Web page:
Old business conventions are dying out. The 9-to-5 workday is slowly being chipped away at, and some workers don’t even need to commute to an office anymore. The workplace is changing to accommodate the needs of a constantly moving world, and businesses need to evolve or risk being left behind.
Next on the chopping block: the dreaded annual performance review. More and more companies -- including giants like IBM, Deloitte, Adobe and many others -- are saying goodbye to annual performance reviews. What these companies are realizing is that the traditional performance review doesn’t mesh with the workforce of today, nor is it as real-time or near-time as the ever-changing needs of a business.
As David Rock and Beth Jones argued in a Harvard Business Review article, “Numerical performance management systems don’t take into account how work gets done today. Who sets 12-month goals anymore?” The nature of work has changed, but the performance review hasn’t.
One major problem is that the performance review operates on the assumption that a worker’s role is static. But today’s workforce is full of dynamic workers who fluidly move among roles, sometimes taking on more than one at a time, and constantly experimenting. Just as the idea of the lean startup has become mainstream, so has the lean worker.
The performance review has also always been somewhat flawed; it’s meant to improve the future, but it looks to the past. The large-scale theory of improvement that it embodies rarely works when employees are rapidly changing. As IBM’s chief human resource officer Diane Gherson told a reporter, employees are always “iterating and experimenting.” Distilling an always-changing employee down to a rating isn’t fair for the employee or the company.
Performance reviews can further be time-killers. Deloitte, for instance, found that performance management ate up about two million hours a year. The very system that Deloitte depended upon to improve itself as a company turned out to be itself almost completely counterproductive.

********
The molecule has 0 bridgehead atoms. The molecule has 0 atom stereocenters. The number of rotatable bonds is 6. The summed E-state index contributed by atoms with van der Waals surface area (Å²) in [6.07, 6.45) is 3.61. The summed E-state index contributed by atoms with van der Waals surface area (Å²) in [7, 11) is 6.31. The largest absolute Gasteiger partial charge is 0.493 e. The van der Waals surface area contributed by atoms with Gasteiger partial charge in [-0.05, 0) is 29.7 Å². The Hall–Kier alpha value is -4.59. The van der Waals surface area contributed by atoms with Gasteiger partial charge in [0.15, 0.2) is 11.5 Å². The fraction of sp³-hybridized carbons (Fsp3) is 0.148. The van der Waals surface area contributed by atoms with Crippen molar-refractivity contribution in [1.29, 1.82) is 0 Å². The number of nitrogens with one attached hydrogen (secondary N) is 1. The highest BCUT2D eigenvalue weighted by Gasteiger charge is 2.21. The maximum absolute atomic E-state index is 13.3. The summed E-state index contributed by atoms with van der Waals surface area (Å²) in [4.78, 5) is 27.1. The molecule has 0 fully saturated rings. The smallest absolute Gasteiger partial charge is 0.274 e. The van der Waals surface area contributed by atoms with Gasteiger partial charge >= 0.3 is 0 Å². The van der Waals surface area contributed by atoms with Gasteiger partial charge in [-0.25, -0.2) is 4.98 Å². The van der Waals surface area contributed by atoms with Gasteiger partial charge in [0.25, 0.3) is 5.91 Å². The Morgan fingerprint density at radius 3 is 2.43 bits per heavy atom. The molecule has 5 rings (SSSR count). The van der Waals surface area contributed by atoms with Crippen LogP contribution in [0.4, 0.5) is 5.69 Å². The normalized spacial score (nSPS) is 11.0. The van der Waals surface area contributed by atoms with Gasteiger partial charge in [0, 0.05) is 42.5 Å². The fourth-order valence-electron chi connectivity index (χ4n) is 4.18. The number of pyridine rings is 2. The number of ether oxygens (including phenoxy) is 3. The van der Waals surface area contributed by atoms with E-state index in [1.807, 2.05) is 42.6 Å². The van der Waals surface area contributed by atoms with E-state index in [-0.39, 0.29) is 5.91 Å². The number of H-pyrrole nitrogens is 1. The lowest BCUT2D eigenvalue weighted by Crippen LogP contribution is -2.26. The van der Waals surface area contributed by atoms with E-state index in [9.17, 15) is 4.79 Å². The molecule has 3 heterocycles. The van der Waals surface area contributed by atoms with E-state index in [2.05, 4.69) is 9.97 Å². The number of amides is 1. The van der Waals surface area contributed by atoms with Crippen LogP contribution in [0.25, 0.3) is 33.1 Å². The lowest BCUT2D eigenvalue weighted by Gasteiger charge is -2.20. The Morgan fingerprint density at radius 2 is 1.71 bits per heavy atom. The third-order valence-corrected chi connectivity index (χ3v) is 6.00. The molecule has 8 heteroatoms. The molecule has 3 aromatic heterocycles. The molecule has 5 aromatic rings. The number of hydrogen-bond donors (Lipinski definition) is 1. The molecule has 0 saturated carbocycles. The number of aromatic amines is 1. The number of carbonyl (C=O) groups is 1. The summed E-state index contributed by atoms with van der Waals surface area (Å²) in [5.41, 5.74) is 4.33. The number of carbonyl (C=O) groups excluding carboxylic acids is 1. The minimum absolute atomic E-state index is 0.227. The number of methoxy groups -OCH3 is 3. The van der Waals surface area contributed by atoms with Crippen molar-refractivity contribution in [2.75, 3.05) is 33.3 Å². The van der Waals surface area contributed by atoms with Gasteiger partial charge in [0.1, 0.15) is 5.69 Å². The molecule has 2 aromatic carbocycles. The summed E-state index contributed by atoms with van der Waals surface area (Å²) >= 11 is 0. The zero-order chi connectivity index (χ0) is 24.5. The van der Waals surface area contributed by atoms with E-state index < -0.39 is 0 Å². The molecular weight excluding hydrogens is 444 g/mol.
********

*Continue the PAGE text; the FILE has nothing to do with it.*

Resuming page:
Deloitte's managers weren’t seeing results because they were too busy working on performance management itself.
So, here’s the million-dollar question: Should you ditch performance reviews? Probably, but it depends.
Certainly, if you’re at a startup, you should consider dropping the performance review. In fact, if your employees are constantly in motion and wear many hats, you should consider dropping the review, startup or not.
For fast-paced businesses, the key is to create a culture of constant improvement. You should be concentrating on how to improve your business, not over the next year, but over the next few weeks.
Yearly goals can make for a stagnant environment, where performance ultimately suffers. Instead, set short-term goals so you and your company are always moving forward. Utilize tools like 15Five to create an open dialogue among your team members, and keep the feedback-loop going. The more conversation you can create, the better.
What if you’re part of a more traditional business, where employees have fairly static roles? The decision gets trickier. It might not hurt to keep conducting performance reviews, but you should still instill that culture of constant improvement. Use performance reviews in tandem with a focus on the future.
Almost every worker needs and deserves ongoing direction instead of waiting a year to hear how he or she can improve and rise within the organization. Real performance-enhancement comes from one-on-one, personalized feedback that creates a direct line of connection with the worker.
After all, it’s the manager's job to continuously improve the team and help its members develop; managers shouldn’t just be managing performance.
So, think about turning this continuous feedback for performance management into something much more tangible. Performance enhancement happens in real time, and better results occur much more quickly.
And that makes sense: Companies are dynamic, perpetually changing entities, so it’s about time we viewed performance management the same way.